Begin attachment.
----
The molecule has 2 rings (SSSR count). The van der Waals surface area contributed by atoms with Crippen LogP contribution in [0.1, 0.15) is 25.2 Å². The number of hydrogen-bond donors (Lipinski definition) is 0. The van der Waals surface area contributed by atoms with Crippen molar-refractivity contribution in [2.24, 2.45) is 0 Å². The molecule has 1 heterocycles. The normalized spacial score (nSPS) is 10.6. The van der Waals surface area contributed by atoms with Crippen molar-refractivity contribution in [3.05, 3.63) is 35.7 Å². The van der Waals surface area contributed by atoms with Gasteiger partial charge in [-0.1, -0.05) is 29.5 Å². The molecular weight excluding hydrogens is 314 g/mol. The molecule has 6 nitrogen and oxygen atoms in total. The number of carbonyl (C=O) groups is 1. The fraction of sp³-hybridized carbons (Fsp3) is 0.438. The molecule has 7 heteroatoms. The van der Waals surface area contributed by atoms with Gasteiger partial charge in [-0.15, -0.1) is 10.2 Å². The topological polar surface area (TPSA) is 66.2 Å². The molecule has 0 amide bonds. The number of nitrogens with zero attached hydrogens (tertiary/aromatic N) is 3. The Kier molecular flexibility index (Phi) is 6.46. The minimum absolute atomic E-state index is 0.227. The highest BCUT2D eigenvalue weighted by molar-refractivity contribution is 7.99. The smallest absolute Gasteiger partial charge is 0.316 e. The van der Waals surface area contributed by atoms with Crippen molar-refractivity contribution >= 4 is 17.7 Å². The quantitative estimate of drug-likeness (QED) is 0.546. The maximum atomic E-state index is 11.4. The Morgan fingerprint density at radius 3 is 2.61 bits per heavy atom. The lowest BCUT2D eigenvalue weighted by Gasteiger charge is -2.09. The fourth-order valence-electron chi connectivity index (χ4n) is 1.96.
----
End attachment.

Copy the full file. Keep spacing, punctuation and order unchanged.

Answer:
The molecule has 2 rings (SSSR count). The van der Waals surface area contributed by atoms with Crippen LogP contribution in [0.1, 0.15) is 25.2 Å². The number of hydrogen-bond donors (Lipinski definition) is 0. The van der Waals surface area contributed by atoms with Crippen molar-refractivity contribution in [2.24, 2.45) is 0 Å². The molecule has 1 heterocycles. The normalized spacial score (nSPS) is 10.6. The van der Waals surface area contributed by atoms with Crippen molar-refractivity contribution in [3.05, 3.63) is 35.7 Å². The van der Waals surface area contributed by atoms with Gasteiger partial charge in [-0.1, -0.05) is 29.5 Å². The molecular weight excluding hydrogens is 314 g/mol. The molecule has 6 nitrogen and oxygen atoms in total. The number of carbonyl (C=O) groups is 1. The fraction of sp³-hybridized carbons (Fsp3) is 0.438. The molecule has 7 heteroatoms. The van der Waals surface area contributed by atoms with Gasteiger partial charge in [-0.15, -0.1) is 10.2 Å². The topological polar surface area (TPSA) is 66.2 Å². The molecule has 0 amide bonds. The number of nitrogens with zero attached hydrogens (tertiary/aromatic N) is 3. The Kier molecular flexibility index (Phi) is 6.46. The minimum absolute atomic E-state index is 0.227. The highest BCUT2D eigenvalue weighted by molar-refractivity contribution is 7.99. The smallest absolute Gasteiger partial charge is 0.316 e. The van der Waals surface area contributed by atoms with Crippen molar-refractivity contribution >= 4 is 17.7 Å². The quantitative estimate of drug-likeness (QED) is 0.546. The maximum atomic E-state index is 11.4. The Morgan fingerprint density at radius 3 is 2.61 bits per heavy atom. The lowest BCUT2D eigenvalue weighted by Gasteiger charge is -2.09. The fourth-order valence-electron chi connectivity index (χ4n) is 1.96.